Katrina, Paul, and Brian, make Kokedama, Japanese hanging moss balls, during a power outage. We're always up to something!
I'm excited to get the Mudslinger back on the press and share with you all the good things that are going on at Seed-Balls.com.
I've got a lot to be grateful for this Thanksgiving. It's deeply satisfying to work every day making the world greener and help others do the same. Thanks to your generous patronage, this past year we've donated thousands of seed balls and hundreds of pounds of our matrix to educational events and nature centers around the country. Additionally, we dedicate time each week to community service and education. Whether it's making seed balls with art therapy kids or giving tours to conservation groups, education is a central tenet of our mission.
We've also continued our seed ball research and have made great strides in both seed ball fertility, storage, and keeping the costs very reasonable. We're working towards eliminating the least green component of our matrix, vermiculite! The new recipe is being implemented on a species-by-species basis as we complete testing.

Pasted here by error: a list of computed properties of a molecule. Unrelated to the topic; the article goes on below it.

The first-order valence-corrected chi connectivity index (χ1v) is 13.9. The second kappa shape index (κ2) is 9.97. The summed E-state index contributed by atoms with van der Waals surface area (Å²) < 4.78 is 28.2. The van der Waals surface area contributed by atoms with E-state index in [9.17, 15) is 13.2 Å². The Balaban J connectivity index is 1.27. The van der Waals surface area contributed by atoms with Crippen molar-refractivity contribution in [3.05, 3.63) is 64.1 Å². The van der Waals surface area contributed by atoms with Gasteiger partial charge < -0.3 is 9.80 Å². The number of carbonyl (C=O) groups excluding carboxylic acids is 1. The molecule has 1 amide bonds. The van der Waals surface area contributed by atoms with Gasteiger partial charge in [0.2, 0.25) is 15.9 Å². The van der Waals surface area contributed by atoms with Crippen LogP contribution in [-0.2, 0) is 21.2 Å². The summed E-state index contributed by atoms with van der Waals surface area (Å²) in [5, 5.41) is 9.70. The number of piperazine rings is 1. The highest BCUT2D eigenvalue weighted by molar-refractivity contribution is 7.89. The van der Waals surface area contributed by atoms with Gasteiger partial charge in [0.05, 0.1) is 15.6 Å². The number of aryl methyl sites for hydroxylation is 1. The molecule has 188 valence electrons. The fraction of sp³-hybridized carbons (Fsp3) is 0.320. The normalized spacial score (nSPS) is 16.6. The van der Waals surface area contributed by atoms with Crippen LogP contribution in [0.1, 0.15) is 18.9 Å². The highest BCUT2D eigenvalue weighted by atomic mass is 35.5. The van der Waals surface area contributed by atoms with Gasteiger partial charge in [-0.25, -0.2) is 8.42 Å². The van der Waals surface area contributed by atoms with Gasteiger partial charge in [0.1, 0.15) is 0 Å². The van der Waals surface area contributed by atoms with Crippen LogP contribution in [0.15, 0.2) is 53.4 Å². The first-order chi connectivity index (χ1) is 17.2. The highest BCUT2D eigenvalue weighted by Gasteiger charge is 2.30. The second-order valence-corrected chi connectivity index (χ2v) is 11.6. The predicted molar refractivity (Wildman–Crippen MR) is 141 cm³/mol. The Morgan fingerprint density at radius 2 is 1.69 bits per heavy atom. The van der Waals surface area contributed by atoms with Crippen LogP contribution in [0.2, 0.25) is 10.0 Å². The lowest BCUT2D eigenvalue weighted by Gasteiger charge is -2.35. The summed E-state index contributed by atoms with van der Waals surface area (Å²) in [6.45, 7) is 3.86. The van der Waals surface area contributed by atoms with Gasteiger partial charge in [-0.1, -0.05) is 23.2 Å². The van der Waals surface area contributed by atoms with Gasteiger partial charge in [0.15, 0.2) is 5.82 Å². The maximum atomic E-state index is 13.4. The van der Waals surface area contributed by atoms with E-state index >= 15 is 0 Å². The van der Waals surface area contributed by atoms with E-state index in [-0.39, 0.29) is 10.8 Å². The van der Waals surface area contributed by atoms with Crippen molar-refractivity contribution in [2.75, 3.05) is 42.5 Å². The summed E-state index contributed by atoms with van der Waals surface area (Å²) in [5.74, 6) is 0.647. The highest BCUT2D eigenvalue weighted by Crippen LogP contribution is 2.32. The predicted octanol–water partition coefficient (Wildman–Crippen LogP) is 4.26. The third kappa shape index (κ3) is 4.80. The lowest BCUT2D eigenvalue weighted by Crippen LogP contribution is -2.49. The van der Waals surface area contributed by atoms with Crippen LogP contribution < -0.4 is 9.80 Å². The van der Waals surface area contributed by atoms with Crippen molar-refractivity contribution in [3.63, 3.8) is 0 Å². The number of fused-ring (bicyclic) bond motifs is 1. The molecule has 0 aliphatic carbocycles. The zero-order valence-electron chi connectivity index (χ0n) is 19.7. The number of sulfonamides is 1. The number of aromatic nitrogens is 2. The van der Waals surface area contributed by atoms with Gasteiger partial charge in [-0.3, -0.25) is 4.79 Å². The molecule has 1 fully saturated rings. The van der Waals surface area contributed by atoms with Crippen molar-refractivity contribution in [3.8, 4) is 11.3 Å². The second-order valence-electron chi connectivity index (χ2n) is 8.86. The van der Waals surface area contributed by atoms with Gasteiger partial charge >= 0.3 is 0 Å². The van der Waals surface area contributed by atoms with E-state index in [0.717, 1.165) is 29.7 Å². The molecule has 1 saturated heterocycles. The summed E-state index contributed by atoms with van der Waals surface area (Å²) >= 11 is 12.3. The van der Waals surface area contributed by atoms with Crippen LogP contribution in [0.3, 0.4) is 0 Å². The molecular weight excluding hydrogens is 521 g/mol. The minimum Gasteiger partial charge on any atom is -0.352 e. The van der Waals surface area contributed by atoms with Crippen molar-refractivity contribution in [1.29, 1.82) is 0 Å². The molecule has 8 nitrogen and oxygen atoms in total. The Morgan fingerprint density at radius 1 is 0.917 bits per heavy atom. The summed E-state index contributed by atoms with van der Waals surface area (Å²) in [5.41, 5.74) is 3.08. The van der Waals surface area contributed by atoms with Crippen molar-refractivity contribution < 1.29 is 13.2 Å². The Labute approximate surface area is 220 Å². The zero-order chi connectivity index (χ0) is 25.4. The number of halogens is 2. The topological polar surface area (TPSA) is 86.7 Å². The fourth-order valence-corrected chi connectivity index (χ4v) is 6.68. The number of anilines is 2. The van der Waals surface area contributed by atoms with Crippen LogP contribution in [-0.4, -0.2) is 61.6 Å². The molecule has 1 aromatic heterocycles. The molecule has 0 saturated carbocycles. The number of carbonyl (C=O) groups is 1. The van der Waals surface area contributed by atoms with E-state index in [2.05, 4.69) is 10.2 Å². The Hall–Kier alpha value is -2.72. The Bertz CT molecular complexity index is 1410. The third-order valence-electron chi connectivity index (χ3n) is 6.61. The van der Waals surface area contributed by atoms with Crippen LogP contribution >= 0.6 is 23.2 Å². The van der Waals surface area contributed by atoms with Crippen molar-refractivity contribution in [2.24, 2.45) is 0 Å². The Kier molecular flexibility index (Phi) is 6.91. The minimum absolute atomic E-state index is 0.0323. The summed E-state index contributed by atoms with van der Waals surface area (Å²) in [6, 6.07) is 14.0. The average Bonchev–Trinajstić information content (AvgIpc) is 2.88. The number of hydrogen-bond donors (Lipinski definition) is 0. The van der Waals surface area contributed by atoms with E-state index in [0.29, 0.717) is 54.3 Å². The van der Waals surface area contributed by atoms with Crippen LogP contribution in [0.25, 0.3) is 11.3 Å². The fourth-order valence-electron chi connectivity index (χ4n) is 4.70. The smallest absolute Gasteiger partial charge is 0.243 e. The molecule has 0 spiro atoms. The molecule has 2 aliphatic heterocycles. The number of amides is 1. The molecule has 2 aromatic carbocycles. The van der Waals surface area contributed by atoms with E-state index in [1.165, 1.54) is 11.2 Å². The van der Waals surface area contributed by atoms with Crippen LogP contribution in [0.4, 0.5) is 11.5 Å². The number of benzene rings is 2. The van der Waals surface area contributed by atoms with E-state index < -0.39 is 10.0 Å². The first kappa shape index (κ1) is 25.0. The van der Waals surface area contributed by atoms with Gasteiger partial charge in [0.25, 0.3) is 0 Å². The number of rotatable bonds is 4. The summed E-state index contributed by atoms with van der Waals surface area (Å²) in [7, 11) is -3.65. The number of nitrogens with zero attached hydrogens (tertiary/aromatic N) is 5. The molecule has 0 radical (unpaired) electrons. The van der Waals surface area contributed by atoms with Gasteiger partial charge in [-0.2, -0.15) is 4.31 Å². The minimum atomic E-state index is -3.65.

I have to hand it to my crew for their attention to detail, their enthusiasm about seed balls, and their research, creativity, and dedication. Our growing product line reflects the imaginations of everyone in the workshop.
I hope you enjoy this issue of The Mudslinger. It features articles by Katrina Weakland, Staff Scientist (Geography) and Brian Moyer, Staff Scientist (Biology). I would be remiss not to thank our Production Manager, Paul Berkley, who keeps the workshop in tip-top shape and realizes innovations in production, maintains quality control, and optimizes logistics!
Have a warm and satisfying Thanksgiving! 10% off US native wildflower seed balls
Checkout code: USwildflowers
Dr. Blake Ketchum, Founder, Seed-Balls.com
Open for Business: Green Gifts at Seed-Balls.com
Bamboo markers, one of the many deep green gifts we carry under $10!
The holiday season is here and what a perfect time to share your love for the environment with unique eco-friendly gifts
for family and friends! We've carefully selected a collection of novel and sustainably manufactured goods for you. Many of these awesome gifts are less than $10. These green goods will make great stocking stuffers or the perfect addition to our wide variety of native seed-balls products. Here is a sneak peak of just a few of our new diverse sustainable gift collection.
Visit our gift shop
Plant of the Month
Blue Camas - The original sweet 'potato' of North America
The Camas Prairie near Fairfield, ID. Photo courtesy of Magnus Manske, Wikimedia Commons.
This year, many of us will enjoy a sweet tasting tuber with our traditional Thanksgiving meal. Although the sweet potato (I. batatas
) originated in the tropics of Central or South America, it was rarely used by native people living in cooler regions of North America. Blue Camas (Camassia quamash